NEW YORK, Sep 14 (Reuters) Treating or removing just the part of the prostate that is cancerous may be an effective and less invasive approach for a considerable minority of men with early prostate cancer that is confined to the prostate, according to doctors in Durham, North Carolina.
Focal ablative therapy for prostate cancer ''may become similar to breast-conserving lumpectomy in women for the treatment of breast cancer,'' senior investigator Dr Thomas J Polascik told Reuters Health.
Based on pathology findings of men who had surgery for prostate cancer at Duke University, perhaps 1 in 5 men have completely one-sided prostate cancers, Polascik said, ''and as such could potentially be candidates for unilateral ablation of the cancerous side of the prostate rather than whole-gland radiation or surgical removal.'' As they report in the medical journal Cancer, Polascik and colleagues examined tissue samples from the removed prostates of 1,184 men with prostate cancer that was confined to the prostate.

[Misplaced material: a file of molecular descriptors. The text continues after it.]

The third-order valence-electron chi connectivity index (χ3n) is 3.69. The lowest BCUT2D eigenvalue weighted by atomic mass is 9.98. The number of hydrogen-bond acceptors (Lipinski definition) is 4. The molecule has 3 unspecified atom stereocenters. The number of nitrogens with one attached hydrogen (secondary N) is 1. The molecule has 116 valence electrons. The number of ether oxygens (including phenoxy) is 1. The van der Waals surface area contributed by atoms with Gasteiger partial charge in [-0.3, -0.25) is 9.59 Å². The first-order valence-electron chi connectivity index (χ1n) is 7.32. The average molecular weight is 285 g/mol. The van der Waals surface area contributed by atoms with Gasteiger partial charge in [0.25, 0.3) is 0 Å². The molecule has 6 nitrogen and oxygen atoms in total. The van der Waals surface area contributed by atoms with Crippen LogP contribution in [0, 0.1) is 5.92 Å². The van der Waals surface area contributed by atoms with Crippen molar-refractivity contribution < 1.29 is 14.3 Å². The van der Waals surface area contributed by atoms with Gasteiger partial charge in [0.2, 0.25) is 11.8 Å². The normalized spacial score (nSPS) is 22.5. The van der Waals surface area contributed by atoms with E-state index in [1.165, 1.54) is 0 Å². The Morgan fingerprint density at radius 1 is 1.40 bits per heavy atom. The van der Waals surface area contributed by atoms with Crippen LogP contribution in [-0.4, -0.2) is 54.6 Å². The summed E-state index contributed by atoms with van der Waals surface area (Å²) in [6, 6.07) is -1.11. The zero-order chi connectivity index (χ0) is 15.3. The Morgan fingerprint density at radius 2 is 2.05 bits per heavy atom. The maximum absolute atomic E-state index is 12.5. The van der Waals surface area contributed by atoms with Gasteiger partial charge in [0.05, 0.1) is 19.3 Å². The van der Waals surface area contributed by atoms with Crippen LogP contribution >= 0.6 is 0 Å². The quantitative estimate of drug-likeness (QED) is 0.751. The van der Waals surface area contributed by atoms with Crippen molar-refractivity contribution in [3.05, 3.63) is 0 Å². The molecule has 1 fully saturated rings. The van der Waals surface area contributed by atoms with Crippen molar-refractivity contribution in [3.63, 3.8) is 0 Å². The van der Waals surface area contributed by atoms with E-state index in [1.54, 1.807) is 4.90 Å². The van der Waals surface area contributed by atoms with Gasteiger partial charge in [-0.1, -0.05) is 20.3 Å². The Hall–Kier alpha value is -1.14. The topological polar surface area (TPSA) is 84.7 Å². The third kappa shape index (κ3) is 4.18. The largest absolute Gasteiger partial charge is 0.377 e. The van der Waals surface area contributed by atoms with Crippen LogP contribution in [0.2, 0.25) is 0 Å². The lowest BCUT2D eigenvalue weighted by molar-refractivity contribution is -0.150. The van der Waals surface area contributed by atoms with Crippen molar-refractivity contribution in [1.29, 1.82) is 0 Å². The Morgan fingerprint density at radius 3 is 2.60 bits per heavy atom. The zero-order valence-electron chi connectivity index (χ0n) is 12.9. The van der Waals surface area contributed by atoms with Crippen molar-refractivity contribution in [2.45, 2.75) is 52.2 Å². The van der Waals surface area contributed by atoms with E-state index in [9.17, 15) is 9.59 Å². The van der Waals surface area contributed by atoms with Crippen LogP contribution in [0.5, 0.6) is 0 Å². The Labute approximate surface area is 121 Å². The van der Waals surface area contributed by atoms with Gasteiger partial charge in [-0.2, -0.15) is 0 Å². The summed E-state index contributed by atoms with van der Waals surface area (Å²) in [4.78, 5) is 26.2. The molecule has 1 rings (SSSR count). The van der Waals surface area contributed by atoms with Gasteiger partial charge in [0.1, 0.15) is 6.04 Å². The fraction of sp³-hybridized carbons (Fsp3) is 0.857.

In all, 227 (19.2 per cent) had completely one-sided cancers, and 164 of them (72.2 per cent) had minimal tumor involvement of 5 percent or less. Only 14 (6.2 per cent) had involvement beyond 15 per cent.
In such patients, Polascik said, ''the contralateral, non-cancerous side of the prostate would be spared, and therefore there exists the potential to preserve better quality of life, such as erectile and sexual function and urinary continence in men undergoing prostate cancer treatment.'' REUTERS PY RAI0859